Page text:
New Jersey Mayor Who Banned Weed in His Town Revealed to be Paid Lobbyist

The mayor of the first New Jersey town to ban the cannabis industry has been making $3,000 per month working as a lobbyist and executive director for a prominent anti-legalization group.
New Jersey Mayor Who Banned Weed in His Town Revealed to be Paid Lobbyist

Stephen Reid is the mayor of Point Pleasant Beach, New Jersey. In December 2017, under Mayor Reid’s leadership, Point Pleasant became the first New Jersey city to preemptively ban any cannabis industry operations, should the state legalize them. The Point Pleasant Beach ban kicked off a statewide trend, leading to more than 10 percent of all New Jersey towns, representing nearly every county, passing resolutions restricting, banning or opposing cannabis industry operations and adult-use legalization.

Today, the total number of towns that have opted out has topped 60, and Mayor Reid continues to be a leading voice in the effort to oppose marijuana reform — in fact, he gets paid to do so. Thanks to the investigative efforts of blogger Patrick Duff, we now know that Point Pleasant Beach Mayor Stephen Reid is on the payroll of an influential anti-marijuana lobbying group.

Mayor of First New Jersey Town to Ban Weed Is on the Payroll of an Anti-Cannabis Lobby

In late November 2018, New Jersey lawmakers in both the Assembly and Senate voted to advance an adult-use bill, marking the first official legislative action on the issue since pro-legalization Gov. Phil Murphy assumed office in 2018. But since their 2016 takeover of the New Jersey legislature, Democrats have expanded qualifying conditions for medical cannabis treatments, licensed more dispensaries and centered criminal justice reform.

At the same time, opposition to the adult-use industry dug in, and a groundswell of anti-cannabis advocacy prompted a number of cities to opt out of any legal-weed future. Point Pleasant Beach mayor Stephen Reid has been at the heart of that movement. After making his city the first to ban the retail cannabis industry in late 2017, Reid has traveled around the state advising other towns to join Point Pleasant’s policy of prohibition.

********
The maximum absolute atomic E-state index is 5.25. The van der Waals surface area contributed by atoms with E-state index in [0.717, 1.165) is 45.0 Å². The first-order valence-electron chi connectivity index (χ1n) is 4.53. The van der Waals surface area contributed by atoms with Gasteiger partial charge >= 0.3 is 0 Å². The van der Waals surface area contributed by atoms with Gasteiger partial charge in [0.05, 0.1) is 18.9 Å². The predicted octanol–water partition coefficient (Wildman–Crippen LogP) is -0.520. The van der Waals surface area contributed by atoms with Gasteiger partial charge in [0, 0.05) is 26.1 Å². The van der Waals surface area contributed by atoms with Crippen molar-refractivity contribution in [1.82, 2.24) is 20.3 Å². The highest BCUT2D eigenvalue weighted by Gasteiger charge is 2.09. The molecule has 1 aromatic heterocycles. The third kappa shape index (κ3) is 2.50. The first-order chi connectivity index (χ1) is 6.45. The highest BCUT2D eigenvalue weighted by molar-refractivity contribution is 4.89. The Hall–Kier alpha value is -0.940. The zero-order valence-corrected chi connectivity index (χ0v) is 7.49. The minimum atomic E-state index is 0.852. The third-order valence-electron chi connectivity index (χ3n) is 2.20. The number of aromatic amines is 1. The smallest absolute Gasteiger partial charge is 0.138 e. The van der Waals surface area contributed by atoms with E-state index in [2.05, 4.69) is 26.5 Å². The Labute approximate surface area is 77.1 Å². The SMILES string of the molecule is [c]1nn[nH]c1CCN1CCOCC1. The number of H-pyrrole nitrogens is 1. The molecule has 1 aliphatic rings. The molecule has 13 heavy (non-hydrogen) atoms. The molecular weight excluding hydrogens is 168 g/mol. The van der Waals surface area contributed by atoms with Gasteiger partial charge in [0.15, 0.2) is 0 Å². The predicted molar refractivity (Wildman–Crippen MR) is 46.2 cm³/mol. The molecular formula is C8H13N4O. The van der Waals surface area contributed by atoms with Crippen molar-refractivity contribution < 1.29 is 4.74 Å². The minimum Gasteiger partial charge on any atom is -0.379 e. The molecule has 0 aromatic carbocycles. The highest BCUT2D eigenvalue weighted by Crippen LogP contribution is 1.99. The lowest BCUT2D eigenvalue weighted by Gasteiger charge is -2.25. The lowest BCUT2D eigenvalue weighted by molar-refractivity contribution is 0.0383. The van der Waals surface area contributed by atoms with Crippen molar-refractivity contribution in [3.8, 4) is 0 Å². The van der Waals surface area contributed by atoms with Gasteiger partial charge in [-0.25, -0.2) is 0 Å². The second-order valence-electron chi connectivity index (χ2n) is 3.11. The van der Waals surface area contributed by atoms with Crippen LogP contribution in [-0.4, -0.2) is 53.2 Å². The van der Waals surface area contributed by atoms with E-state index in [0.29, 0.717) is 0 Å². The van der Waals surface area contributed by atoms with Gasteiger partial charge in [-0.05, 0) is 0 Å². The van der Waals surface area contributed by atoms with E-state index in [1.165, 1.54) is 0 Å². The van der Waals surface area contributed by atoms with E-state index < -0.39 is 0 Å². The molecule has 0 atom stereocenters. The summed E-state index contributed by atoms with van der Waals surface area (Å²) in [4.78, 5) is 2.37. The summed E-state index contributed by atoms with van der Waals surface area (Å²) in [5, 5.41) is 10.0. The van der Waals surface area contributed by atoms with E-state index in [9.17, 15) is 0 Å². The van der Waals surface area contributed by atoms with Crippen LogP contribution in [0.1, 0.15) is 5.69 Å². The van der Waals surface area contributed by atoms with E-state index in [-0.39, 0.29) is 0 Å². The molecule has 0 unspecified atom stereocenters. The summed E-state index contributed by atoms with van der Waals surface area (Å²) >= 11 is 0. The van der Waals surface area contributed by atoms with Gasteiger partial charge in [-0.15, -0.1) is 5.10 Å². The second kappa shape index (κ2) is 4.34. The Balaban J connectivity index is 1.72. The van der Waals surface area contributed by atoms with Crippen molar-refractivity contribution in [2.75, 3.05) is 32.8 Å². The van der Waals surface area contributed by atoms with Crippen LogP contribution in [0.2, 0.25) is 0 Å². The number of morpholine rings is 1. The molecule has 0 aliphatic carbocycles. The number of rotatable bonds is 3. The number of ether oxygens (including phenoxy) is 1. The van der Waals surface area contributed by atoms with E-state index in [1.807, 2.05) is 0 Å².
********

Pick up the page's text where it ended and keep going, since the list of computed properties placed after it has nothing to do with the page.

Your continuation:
But since at least May 2018, Reid has been pushing prohibition on the payroll of the prominent anti-marijuana lobby group New Jersey Responsible Approaches to Marijuana Policy. Now, that connection and its potential conflict of interest are the subject of a lawsuit filed against Point Pleasant Beach.

Mayor Reid isn’t just on NJ RAMP’s payroll. Since May 2018, he has been the group’s executive director. Blogger Patrick Duff revealed the connection after suing Point Pleasant Beach himself, to obtain records of Reid’s emails with the group. Reid has himself never been upfront about his connection with RAMP. In fact, he failed to properly register his lobbying activity on behalf of RAMP with the state until October, five months after taking the job.

Lawsuit Targets Point Pleasant Beach Mayor’s Connection with Anti-Cannabis Lobby

As mayor of Point Pleasant Beach, Stephen Reid banned the cannabis industry before he began receiving checks from NJ RAMP. But in his public statements about marijuana policy after May 2018, Reid has never fully disclosed he was receiving compensation from the anti-cannabis group.

And that compensation is substantial. Being mayor of Point Pleasant Beach pays just $6,500 annually. NJ RAMP has been paying Mayor Reid $3,000 monthly since May. Duff’s lawsuit against the city alleges Reid improperly mixed his work as RAMP executive director with his duties as mayor. Duff called the mayor’s undisclosed lobbying efforts “the ultimate misuse of office.”

Reid acknowledges that he didn’t properly register his lobbying activities with the New Jersey Election Law Enforcement Commission. But he denies any conflict of interest. “I don’t see it as a conflict; I see it as a complement,” Reid told Reid then doubled down on his denial, accusing the marijuana industry of coming after him.

New Jersey law may be on Reid’s side. According to the director of the state’s election commission, Joseph Donohue, the agency has no specific laws preventing local government officials from working as lobbyists.

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